Pixel Tue 05-Feb-13 20:05:45

Wish you were near me. I little while ago my friend was part-loaning her lovely safe little cob and I introduced her to someone else I knew who had had a bad experience with a loan and needed to regain confidence. They are all getting on like a house on fire but now I slightly regret that I didn't take her on myself to get my confidence up. As I already have a horse it didn't occur to me until it was too late!

CMOTDibbler Tue 05-Feb-13 15:23:44

I think with a sensible cob, you could have your choice of sharers. So put feelers out, and find someone you like and trust - remember that if it doesn't work you can stop at any time.

Wish you were close to me. I'd love to do a share again, but all the shares on offer have ishoos

horseylady Tue 05-Feb-13 15:21:47

I dont think having a sharer is like sharing your husband lol!! I found it quite positive. I have a lovely lady share my mare, she loves hope, is reliable when I go away and helps with riding and chores. I do take a financial contribution but this was more to ensure the person wasn't in it for a free ride. I believe by paying, they are more likely to turn up and ride etc.

And you can say no and end the agreement at any point.

mrslaughan Tue 05-Feb-13 15:16:17

I think sharing your beloved horse - emotionally - I can imagine, abit like sharing your husband....LOL, but I think her having a sharer could be very positive for her, especially if she is a horse that likes human company.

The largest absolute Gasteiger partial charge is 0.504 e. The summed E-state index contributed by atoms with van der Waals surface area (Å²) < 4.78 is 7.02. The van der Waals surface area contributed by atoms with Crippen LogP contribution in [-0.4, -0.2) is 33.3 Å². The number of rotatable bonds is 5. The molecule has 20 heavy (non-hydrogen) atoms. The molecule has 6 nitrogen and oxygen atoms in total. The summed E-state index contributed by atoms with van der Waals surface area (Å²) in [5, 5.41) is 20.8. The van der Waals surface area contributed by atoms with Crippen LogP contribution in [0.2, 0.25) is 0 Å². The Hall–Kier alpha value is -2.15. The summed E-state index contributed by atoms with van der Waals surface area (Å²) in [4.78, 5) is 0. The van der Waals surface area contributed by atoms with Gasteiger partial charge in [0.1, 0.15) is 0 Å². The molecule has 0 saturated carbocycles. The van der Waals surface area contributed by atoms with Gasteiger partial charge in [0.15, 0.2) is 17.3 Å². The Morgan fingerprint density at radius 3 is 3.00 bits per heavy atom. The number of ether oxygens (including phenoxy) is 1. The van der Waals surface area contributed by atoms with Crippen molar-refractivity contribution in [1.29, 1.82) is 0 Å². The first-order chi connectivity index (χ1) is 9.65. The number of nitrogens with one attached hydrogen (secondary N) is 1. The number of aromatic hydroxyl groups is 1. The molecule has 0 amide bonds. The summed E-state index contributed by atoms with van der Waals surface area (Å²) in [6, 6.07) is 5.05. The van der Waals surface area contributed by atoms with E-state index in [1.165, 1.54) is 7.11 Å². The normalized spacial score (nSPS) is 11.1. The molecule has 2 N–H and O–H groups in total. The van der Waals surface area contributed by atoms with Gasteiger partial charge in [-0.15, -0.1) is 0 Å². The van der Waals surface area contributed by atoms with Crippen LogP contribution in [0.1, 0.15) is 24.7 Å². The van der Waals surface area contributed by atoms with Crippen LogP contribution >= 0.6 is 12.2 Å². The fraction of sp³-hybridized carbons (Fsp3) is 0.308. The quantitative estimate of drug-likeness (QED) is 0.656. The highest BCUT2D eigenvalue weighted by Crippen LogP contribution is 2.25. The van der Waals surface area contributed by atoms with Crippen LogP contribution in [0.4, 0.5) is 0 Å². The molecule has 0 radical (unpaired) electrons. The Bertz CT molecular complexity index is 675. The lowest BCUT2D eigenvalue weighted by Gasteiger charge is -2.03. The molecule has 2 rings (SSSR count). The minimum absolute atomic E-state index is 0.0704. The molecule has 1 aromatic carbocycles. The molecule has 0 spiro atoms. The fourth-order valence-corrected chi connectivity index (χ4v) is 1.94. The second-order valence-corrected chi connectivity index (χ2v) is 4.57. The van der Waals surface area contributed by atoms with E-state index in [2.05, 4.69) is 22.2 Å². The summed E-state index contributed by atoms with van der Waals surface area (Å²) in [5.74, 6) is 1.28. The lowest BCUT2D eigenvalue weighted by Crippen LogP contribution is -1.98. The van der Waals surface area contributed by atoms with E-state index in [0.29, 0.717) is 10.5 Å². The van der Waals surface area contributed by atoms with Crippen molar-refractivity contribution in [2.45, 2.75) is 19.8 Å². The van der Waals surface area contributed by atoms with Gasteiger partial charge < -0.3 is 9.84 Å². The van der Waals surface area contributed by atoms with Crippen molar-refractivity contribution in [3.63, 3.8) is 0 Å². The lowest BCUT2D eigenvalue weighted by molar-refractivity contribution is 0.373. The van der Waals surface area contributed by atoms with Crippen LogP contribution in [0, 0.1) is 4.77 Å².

I have just started sharing someone's beloved, and I really feel privileged to be allowed - if you see what I mean.

The Dmare I am sharing is a lovely cob, who is safe as houses out on hacks, but can really challenge you in the school. As I am wanting to improve my riding at the moment I am riding in the school and in lessons - already my riding has improved hugely, but also I think in a while, this will be really beneficial to her owner, who can't get to her every day and definitely can't ride her everyday (and doesn't do lessons on her), she is already becoming more tuned in to her rider, less challenging and more responsive.....I have a long way to go, but can now see why she is so delighted that my plan is to have lessons on her.

You are not in the financial position where you need to share her, so I would take my time and be really choosey.

chocolatecakeystuff Tue 05-Feb-13 14:45:28

Oooo tricky one. If you found 'the right' sharer it could be really good for your mare.I guess it all comes down to could you trust someone else to do things the way you do/ want them doing x

50BalesOfHay Tue 05-Feb-13 13:42:38

Prompted by the sharer thread I'm toying with looking for someone to share my mare in the spring, but I don't really want to so I need your advice/ideas

Due to an out of the blue family issue in the near future I'm going to have far less time to myself than currently, and this will go on for a long time. I desperately don't want to part with her but I don't think I'll have time to ride more than a couple of times a week, and may even struggle with getting up to look after her every day.

She's a very low maintenance little thing - lives out, no hard feed etc so I don't really need the financial contribution, but she deserves and needs daily time and attention

She's one of those lovely sensible little cobs that behaves the same whether she's ridden every day or once in a blue moon, but she's a native and prone to getting fat and flabby if she's not worked enough.

I love her to bits, she's turned me from a nervous wreck into a confident rider and I'm ashamed to say that I'd really like to keep her just for me, but that's just selfish, and not putting her needs first isn't it?